Kevin Rafferty, a former managing editor for the World Bank, predicts an even bleaker future for the US. He says: “this is beginning of the end of US hegemony. It will be a tougher new world that emerges, but as with the British Empire or Ancient Rome, there is nothing God-given or eternal that says Washington must rule the world forever” (the Japan Times, November 15, 2004). He sees Iraq as an expensive drain on an “overstretched US economy”; $200 billion were committed to Iraq and Afghanistan last year and Bush has requested another $80 billion to $100 billion for 2005. He quotes economist Stephen Roach of the Morgan Stanley Bank as saying that “some of the numbers are nothing short of frightening. The US currently has $38 trillion in debts, and there is a $54 trillion federal funding gap—the difference between what the government is committed to pay out and what it will receive in tax revenues.” Dismissing optimistic forecasts by some economists, Roach says that the US “external deficit [has] risen to 5.7 percent of GDP.” It is now absorbing more than 80 percent of the world’s surplus savings, “requiring $2.6 billion of capital inflows each business day to fund its domestic saving shortfall.”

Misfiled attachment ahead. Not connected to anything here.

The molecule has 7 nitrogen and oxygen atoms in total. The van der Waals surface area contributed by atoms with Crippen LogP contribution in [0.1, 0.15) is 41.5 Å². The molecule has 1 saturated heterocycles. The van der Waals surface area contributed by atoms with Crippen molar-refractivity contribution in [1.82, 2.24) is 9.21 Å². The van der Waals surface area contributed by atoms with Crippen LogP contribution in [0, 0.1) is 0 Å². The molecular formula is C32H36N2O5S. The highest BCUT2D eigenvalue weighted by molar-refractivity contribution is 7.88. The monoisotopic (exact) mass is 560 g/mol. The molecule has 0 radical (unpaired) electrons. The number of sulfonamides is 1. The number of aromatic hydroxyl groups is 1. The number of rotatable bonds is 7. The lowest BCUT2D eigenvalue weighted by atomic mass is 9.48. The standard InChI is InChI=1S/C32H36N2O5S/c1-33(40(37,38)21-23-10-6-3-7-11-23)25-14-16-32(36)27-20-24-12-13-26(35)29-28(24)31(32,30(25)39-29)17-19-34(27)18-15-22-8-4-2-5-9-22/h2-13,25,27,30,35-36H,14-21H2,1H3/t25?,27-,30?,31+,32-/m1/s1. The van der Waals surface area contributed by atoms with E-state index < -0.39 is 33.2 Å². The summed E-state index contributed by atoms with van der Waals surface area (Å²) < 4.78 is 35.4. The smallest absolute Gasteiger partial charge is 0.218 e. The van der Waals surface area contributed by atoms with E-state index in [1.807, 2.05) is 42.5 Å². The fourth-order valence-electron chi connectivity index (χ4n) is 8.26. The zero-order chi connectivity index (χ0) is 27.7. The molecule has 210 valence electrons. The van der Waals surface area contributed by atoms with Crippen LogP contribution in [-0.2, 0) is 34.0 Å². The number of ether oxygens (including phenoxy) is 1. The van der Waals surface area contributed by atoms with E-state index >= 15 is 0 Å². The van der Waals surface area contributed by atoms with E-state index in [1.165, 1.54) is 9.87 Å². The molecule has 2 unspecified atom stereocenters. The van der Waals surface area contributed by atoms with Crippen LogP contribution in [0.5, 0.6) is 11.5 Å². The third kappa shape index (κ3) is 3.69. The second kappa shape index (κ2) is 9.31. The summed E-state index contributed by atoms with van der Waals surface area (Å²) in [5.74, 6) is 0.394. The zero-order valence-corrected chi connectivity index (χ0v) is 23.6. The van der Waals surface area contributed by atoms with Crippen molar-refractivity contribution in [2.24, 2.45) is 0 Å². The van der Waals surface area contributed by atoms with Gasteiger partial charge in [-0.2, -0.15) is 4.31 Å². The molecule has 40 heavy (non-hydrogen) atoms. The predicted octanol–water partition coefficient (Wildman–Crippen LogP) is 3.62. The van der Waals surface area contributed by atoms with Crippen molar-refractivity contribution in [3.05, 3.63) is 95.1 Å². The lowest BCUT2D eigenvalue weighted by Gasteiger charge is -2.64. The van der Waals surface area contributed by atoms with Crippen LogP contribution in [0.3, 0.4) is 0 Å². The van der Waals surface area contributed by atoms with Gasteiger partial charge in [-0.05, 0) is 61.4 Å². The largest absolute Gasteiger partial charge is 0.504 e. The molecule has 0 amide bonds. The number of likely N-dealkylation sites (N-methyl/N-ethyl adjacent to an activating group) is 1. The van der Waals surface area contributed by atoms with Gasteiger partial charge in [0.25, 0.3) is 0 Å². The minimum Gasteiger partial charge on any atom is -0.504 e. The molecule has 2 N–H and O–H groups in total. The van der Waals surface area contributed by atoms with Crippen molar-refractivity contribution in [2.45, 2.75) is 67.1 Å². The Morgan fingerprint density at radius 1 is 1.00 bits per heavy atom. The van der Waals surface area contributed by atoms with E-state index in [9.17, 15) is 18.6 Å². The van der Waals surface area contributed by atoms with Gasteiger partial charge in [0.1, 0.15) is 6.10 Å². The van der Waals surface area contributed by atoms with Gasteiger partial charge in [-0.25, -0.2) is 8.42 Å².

How long can this state of affairs last? Rafferty thinks that the US is heading for an “economic nuclear explosion”. When the explosion occurs depends on when the rest of the world decides that it no longer wants to keep its assets in US dollars. Some members of OPEC (the Organization of Petroleum Exporting Countries) have already begun to demand payments in euros. If China and Japan (which between them hold about 40 percent of US dollar assets) decide that they no longer want dollars, the US, in Friedman’s words, will be “cooked”. The oppressed of the world can hardly wait for that day, and they can thank the warlords in Washington for bringing it about, despite the fact that it was entirely unintended.